Yes, it is CeLIBration time again. Our annual welcome event for freshmen the Saturday before the Fall semester starts. Past CeLIBrations
I have to be honest– I wasn’t really feeling it this year. Don’t get be wrong, we’ve had some great events over the years, but with the wedding and book deadline in September, my heart wasn’t into it. But then I looked at the line up and we have a lot of cool games. This might actually be our best one yet. I am totally in now.
- Dodgeball Tournament
- Rock, Paper, Scissors Tournament (there are actually leagues: video)
- Speed Dating
- Poker (not one, not two, but three tournaments this time!)
- Team Trivia
- Project Runway
- DDR & Guitar Hero
- Pizza, Soda, Popcorn
That’s just a taste. Other activities we’re still pulling together include the student Improv group, a live band, student radio station DJ, board games, and a logic competition. Of course I’ll have a full recap later, but I am getting hyped for next weekend.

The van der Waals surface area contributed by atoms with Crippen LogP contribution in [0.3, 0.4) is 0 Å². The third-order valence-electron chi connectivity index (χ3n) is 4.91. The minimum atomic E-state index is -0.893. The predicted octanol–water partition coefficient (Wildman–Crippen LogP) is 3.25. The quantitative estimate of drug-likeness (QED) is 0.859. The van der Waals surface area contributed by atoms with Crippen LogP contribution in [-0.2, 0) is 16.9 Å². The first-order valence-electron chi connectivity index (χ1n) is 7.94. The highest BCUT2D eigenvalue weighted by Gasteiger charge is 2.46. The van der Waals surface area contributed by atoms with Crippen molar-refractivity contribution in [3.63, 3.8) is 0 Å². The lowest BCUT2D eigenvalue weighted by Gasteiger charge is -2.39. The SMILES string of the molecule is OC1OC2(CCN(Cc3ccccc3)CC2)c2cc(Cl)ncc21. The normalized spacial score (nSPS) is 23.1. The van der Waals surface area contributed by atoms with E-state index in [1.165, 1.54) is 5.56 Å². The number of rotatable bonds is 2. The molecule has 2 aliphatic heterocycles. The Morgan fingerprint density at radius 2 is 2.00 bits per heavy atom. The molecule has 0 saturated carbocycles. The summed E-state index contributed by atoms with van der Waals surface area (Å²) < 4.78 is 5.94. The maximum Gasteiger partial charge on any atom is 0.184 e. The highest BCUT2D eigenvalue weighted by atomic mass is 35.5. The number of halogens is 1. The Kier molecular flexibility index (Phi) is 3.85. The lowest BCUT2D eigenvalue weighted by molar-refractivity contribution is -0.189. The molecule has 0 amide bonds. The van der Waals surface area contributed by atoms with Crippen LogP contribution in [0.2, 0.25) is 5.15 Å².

An interesting note—when this started many years ago it was all about the LAN Party concept—all about video games. We’ve evolved from that. There will still be some videos games, but that’s a very minor part of the attraction. Those appealed to a particular niche but we aim for the whole pie, not just a piece.
What we’ve arrived at is that students enjoy interacting with each other in the physical world too—throwing balls around, laughing, playing cards, etc. A lot of librarians out there are geeked on gaming, but don’t forget about real world games as well.